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  • George Whitman and the Magic of Shakespeare and Co.

    By Tamara Shayne Kagel

    December 19, 2011 | 3:27 pm

    George Whitman of the Shakespeare and Co. bookstore in Paris passed away on December 14, two days after his 98th birthday.  In 2003, I spent the summer at “the shop” as he called it and eventually moved in to his upstairs apartment briefly as one in a long lineage of housemothers he...

  • The Story of the Storyteller

    By Dikla Kadosh

    July 12, 2011 | 12:47 pm

    “Sholem Aleichem: Laughing in the Darkness,” a film by Joseph Dorman, opens Friday, August 5 at Laemmle’s Town Center 5 in Encino. The film tells the story of the monumental literary figure, who not only left behind a body of work that includes “Fiddler on the Roof” and other...

  • “West Wing” creator Aaron Sorkin on his agent Ari Emanuel

    By Danielle Berrin

    November 14, 2008 | 12:41 am

    Last week, when Rahm Emanuel was appointed Barack Obama’s Chief of Staff, interest in his brother, Hollywood ‘superagent’ Ari Emanuel, surged. I spoke with Aaron Sorkin, one of Emanuel’s most loyal clients and creator of “The West Wing” from his nest at the Four Seasons in New York....

  • Quarterly calendar

    March 15, 2007 | 8:00 pm

    MARCH

    Fri., March 16

    "Irish Writers Entertain: An Evening in the Company of Irish Writers." One-man show starring Neil O'Shea. Part of the annual Irish Cultural Festival. Loyola Marymount University (LMU). 7:30 p.m. Free. LMU, Barnelle Black Box, Foley Building, 1 LMU Drive, Los...

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  • Home and Jerusalem

    By Rob Eshman

    March 15, 2007 | 8:00 pm


    Israel according to Hollywood:
    Click the BIG ARROW for the trailer from "Exodus" (1960)

    The two greatest Jewish inventions of the 20th century are, to my mind at least, Hollywood and Israel. Jews founded Hollywood to help the world escape reality; they founded Israel to help Jews...
  • Israeli entry ‘Mud’ wins at Sundance

    February 1, 2007 | 7:00 pm

    'Mud' Wins at Sundance

    Two Israeli films taking critical looks at the Jewish state's society and institutions have won major prizes at the 2007 Sundance Film Festival at Park City, Utah.

    "Sweet Mud," or "Adama Meshugaat" in Hebrew, a top-grossing film in Israel, follows a...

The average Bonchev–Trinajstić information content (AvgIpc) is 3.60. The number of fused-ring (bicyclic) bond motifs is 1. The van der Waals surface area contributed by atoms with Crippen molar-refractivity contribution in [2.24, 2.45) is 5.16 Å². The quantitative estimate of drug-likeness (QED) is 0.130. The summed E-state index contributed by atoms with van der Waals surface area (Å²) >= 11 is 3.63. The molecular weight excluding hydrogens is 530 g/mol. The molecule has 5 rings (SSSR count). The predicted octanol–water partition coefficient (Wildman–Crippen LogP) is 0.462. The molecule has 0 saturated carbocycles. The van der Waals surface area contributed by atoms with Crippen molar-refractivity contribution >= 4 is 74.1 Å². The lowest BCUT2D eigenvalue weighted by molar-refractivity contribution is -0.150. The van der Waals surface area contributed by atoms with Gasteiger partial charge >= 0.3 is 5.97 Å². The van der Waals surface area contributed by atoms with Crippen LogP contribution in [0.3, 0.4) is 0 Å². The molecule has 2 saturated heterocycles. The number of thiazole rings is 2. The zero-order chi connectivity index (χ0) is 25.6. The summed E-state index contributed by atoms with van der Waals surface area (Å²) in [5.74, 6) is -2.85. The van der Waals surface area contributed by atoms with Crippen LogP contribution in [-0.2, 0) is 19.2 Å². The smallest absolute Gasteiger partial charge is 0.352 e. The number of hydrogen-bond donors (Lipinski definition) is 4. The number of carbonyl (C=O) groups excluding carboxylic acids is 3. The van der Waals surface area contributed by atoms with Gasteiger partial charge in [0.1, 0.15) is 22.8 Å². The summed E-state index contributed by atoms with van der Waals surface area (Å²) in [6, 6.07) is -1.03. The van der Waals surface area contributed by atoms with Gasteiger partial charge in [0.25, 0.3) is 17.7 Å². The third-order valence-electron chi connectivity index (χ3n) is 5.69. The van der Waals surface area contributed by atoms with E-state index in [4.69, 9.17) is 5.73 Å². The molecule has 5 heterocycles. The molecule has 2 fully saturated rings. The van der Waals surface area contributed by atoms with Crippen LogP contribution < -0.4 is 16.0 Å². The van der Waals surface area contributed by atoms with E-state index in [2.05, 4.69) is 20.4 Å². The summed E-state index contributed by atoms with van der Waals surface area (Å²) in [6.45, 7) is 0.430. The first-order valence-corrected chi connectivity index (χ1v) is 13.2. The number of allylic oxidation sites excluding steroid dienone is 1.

• The art of keeping a travel journal

    By Rolf Potts

    November 30, 2006 | 7:00 pm

    I was going through some old boxes the other day when I found a beat up old notebook that contained a journal of my trip to the Philippines almost nine years ago. The journey had been my first to a tropical country, and thumbing through those wrinkled pages was like stepping into a...
  • Jewish Book Month’s Table of Contents

    November 2, 2006 | 7:00 pm

    With fall comes the annual harvest of books (and authors) to hit town for Jewish Book Month, Nov. 15-Dec. 16, with fare ranging from politics to social commentary to humorous memoir. The autumnal visitors will include David Mamet at the Central Library, Harry Shearer at Temple Beth...
  • Sex at the Skirball

    By Hank Rosenfeld

    April 13, 2006 | 8:00 pm

    When sexy authors like Erica Jong and Jerry Stahl get together onstage, you expect fireworks. But when I drag my friend Kay up to Skirball for the Writers Bloc conversation, the room is too bright, and Kay tells me Jong's blue-framed eyeglasses and gold necklace make her come off...

  • 7 Days in The Arts

    By Keren Engelberg

    November 17, 2005 | 7:00 pm

    Saturday, November 19

    Keshet Chaim Dancers and the Idan Raichel Project come together tonight to raise funds for some 20,000 Ethiopian Jews awaiting immigration to Israel. Raichel hasn't made it to L.A. since last February, so this one-night-only concert might be your only chance...

  • A New Blend of Chick-Lit Sleuth

    By Susan Josephs

    April 21, 2005 | 8:00 pm

     

    "Sex, Murder and a Double Latte" (Red Dress Ink, $17.95)

    Like her protagonist Sophie Katz, Kyra Davis has skin the color of a "well-brewed latte." That's why she has spent a large portion of her life fielding comments about her ethnicity.

    There was her supervisor at a clothing...

  • The Many Lives of Lev Nussimbaum

    By Sandee Brawarsky

    April 7, 2005 | 8:00 pm

     

    "The Orientalist: Solving the Mystery of a Strange and Dangerous Life" (Random House, $25.95).

    Lev Nussimbaum lived as though life were theater, inventing an identity, dressing the part, shifting scenes, seeking audiences everywhere. He thought he could keep rewriting the...

  • 7 Days In Arts

    August 12, 2004 | 8:00 pm

    Saturday